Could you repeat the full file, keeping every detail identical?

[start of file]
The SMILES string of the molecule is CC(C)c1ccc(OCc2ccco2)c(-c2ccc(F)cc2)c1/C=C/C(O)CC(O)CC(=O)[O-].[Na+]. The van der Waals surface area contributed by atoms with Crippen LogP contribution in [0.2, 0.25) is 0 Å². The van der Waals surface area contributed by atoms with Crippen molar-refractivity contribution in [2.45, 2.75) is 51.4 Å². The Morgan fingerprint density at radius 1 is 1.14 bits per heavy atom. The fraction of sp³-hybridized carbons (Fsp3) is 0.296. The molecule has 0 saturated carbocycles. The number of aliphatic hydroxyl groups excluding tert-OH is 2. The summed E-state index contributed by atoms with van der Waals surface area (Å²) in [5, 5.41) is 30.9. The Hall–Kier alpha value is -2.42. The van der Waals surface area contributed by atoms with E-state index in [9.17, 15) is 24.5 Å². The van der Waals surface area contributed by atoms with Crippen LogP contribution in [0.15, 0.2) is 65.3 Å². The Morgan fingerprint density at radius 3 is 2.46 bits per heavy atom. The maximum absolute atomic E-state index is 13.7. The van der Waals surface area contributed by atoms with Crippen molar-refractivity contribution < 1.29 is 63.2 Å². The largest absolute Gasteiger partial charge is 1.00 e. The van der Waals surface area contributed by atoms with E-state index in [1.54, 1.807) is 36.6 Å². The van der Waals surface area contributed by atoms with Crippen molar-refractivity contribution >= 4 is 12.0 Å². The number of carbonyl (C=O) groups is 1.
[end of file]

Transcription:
The SMILES string of the molecule is CC(C)c1ccc(OCc2ccco2)c(-c2ccc(F)cc2)c1/C=C/C(O)CC(O)CC(=O)[O-].[Na+]. The van der Waals surface area contributed by atoms with Crippen LogP contribution in [0.2, 0.25) is 0 Å². The van der Waals surface area contributed by atoms with Crippen molar-refractivity contribution in [2.45, 2.75) is 51.4 Å². The Morgan fingerprint density at radius 1 is 1.14 bits per heavy atom. The fraction of sp³-hybridized carbons (Fsp3) is 0.296. The molecule has 0 saturated carbocycles. The number of aliphatic hydroxyl groups excluding tert-OH is 2. The summed E-state index contributed by atoms with van der Waals surface area (Å²) in [5, 5.41) is 30.9. The Hall–Kier alpha value is -2.42. The van der Waals surface area contributed by atoms with E-state index in [9.17, 15) is 24.5 Å². The van der Waals surface area contributed by atoms with Crippen LogP contribution in [0.15, 0.2) is 65.3 Å². The Morgan fingerprint density at radius 3 is 2.46 bits per heavy atom. The maximum absolute atomic E-state index is 13.7. The van der Waals surface area contributed by atoms with Crippen molar-refractivity contribution < 1.29 is 63.2 Å². The largest absolute Gasteiger partial charge is 1.00 e. The van der Waals surface area contributed by atoms with E-state index in [1.54, 1.807) is 36.6 Å². The van der Waals surface area contributed by atoms with Crippen molar-refractivity contribution >= 4 is 12.0 Å². The number of carbonyl (C=O) groups is 1.